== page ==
The External Business Conduct Standard rules have been designed to protect customers throughout the swap transaction life cycle. In particular, they are intended to inform and educate customers on the risks associated with entering into Swap and/or SBS transactions. This is accomplished in part through the delivery and execution of critical pre-trade documentation that describes a swap dealer’s obligations concerning the disclosure of conflicts, material economic terms and product characteristics. In addition, the rules provide protection to customers from fraudulent, deceptive and manipulative practices and prohibit Registrants from disclosing and otherwise misusing a counterparty’s material confidential information.

These rules also require disclosure of material information to counterparties prior to entering into a Swap/SBS as well as necessitating that Registrants perform enhanced due diligence relating to counterparties designated as Special Entities. Certain External Business Conduct rules do not apply to transactions initiated on a Swap Execution Facility (SEF), a Security-Based Swap Execution Facility (SBSEF), or a Designated Contract Market (DCM) when the Registrant does not know the identity of the counterparty prior to execution.

The External Business Conduct rules specifically address:

  • Registrants duties to all counterparties
  • Registrants duties where acting as an advisor or counterparty to Special Entities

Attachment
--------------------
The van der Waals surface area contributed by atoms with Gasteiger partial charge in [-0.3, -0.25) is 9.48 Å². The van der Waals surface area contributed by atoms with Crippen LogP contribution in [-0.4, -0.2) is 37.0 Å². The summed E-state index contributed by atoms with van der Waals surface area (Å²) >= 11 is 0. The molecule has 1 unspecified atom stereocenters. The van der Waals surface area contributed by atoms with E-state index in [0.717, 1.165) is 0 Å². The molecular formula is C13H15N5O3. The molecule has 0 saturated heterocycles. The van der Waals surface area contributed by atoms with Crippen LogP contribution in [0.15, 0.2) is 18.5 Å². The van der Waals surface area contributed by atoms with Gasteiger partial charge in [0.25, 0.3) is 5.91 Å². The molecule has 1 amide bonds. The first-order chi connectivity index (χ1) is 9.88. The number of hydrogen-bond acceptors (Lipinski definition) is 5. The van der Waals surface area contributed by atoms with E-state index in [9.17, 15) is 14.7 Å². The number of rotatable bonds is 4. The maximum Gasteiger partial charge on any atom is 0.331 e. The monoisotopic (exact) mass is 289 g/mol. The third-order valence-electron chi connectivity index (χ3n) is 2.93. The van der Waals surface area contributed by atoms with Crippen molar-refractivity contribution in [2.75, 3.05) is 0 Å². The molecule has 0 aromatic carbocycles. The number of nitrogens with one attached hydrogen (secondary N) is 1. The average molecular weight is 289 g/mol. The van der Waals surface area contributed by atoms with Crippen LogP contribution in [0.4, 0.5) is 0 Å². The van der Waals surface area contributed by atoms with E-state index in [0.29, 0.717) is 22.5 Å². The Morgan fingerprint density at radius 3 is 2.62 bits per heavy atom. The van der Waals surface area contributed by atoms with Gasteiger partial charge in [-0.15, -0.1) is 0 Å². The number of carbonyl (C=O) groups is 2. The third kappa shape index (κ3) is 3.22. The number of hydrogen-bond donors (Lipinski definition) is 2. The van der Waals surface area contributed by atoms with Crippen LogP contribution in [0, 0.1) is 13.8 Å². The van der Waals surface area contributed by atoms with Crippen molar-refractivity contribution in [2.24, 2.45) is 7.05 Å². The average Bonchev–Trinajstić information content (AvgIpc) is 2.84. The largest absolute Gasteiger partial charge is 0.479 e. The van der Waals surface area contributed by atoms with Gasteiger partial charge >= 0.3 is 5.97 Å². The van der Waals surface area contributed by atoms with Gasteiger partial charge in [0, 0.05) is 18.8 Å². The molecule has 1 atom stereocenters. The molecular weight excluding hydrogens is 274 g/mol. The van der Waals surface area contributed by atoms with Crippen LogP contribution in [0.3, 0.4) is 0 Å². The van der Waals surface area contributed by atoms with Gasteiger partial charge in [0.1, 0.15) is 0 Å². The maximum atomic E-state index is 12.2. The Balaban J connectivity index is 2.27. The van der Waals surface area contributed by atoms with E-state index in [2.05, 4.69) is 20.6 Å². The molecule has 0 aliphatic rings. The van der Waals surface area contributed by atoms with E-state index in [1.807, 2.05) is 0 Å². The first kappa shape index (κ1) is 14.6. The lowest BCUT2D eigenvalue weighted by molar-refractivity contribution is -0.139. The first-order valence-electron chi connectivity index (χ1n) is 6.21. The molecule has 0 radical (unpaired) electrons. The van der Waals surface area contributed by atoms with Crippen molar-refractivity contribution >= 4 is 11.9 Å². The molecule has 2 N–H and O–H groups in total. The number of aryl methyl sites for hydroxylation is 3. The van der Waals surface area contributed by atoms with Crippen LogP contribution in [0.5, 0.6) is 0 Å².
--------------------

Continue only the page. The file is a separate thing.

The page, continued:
• Political contributions by Registrants

The principal requirements for Registrants dealing with counterparties, under the respective final rules are:

  • Verification. Registrants must verify that the counterparty is an Eligible Contract Participant (ECP) as defined in Section 1a(18) of the CEA and whether the counterparty is a Special Entity
  • Disclosures of Material Information: registrants must disclose information concerning the Swap/SBS in a manner reasonably designed to allow the counterparty to assess the material risks and characteristics of the Swap/SBS and the material incentives and conflicts of interest that the Registrant may have in connection with the particular Swap/SBS.
  • Scenario analysis: under the CFTC rules only, as part of the duty to disclose material risks prior to entering into a Swap that is not made available for trading on a Designated Contract Market (DCM) or Swap Execution Facility (SEF), an SD (but not MSPs) must notify its counterparty of its right to request and consult on a scenario analysis for the Swap.
  • Daily mark: for uncleared Swaps/SBS, Registrants may be required to provide counterparties with a daily mark reflecting the current price of the Swap/SBS.
  • Communications—fair dealing: registrants must communicate with their counterparties in a fair and balanced manner based on principles of fair dealing and good faith.
  • Recommendations to counterparties - institutional suitability: for Swap/SBS counterparties who have not executed a safe harbour or have opted out, a swap/SBS associated person who recommends a swap/SBS or trading strategy involving a swap/SBS must conduct heightened due diligence to ensure that the counterparty understands the potential risks and rewards of the recommendation or strategy and has a reasonable basis to believe that the recommendation is in the best interest of the counterparty.